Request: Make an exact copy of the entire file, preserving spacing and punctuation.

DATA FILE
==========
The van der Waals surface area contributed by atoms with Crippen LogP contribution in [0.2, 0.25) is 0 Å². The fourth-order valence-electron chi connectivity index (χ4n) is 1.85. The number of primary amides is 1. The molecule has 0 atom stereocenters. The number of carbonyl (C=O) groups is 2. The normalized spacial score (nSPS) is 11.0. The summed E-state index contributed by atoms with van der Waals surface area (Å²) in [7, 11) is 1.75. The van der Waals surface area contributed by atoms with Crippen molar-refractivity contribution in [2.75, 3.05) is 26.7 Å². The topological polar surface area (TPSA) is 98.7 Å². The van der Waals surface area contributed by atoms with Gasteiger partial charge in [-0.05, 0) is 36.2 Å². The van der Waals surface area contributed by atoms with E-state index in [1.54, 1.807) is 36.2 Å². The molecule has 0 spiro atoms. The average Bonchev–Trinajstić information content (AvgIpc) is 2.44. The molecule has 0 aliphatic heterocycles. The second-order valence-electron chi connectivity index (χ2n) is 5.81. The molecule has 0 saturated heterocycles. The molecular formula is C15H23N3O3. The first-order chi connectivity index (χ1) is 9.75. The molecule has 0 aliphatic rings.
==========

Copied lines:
The van der Waals surface area contributed by atoms with Crippen LogP contribution in [0.2, 0.25) is 0 Å². The fourth-order valence-electron chi connectivity index (χ4n) is 1.85. The number of primary amides is 1. The molecule has 0 atom stereocenters. The number of carbonyl (C=O) groups is 2. The normalized spacial score (nSPS) is 11.0. The summed E-state index contributed by atoms with van der Waals surface area (Å²) in [7, 11) is 1.75. The van der Waals surface area contributed by atoms with Crippen molar-refractivity contribution in [2.75, 3.05) is 26.7 Å². The topological polar surface area (TPSA) is 98.7 Å². The van der Waals surface area contributed by atoms with Gasteiger partial charge in [-0.05, 0) is 36.2 Å². The van der Waals surface area contributed by atoms with E-state index in [1.54, 1.807) is 36.2 Å². The molecule has 0 spiro atoms. The average Bonchev–Trinajstić information content (AvgIpc) is 2.44. The molecule has 0 aliphatic heterocycles. The second-order valence-electron chi connectivity index (χ2n) is 5.81. The molecule has 0 saturated heterocycles. The molecular formula is C15H23N3O3. The first-order chi connectivity index (χ1) is 9.75. The molecule has 0 aliphatic rings.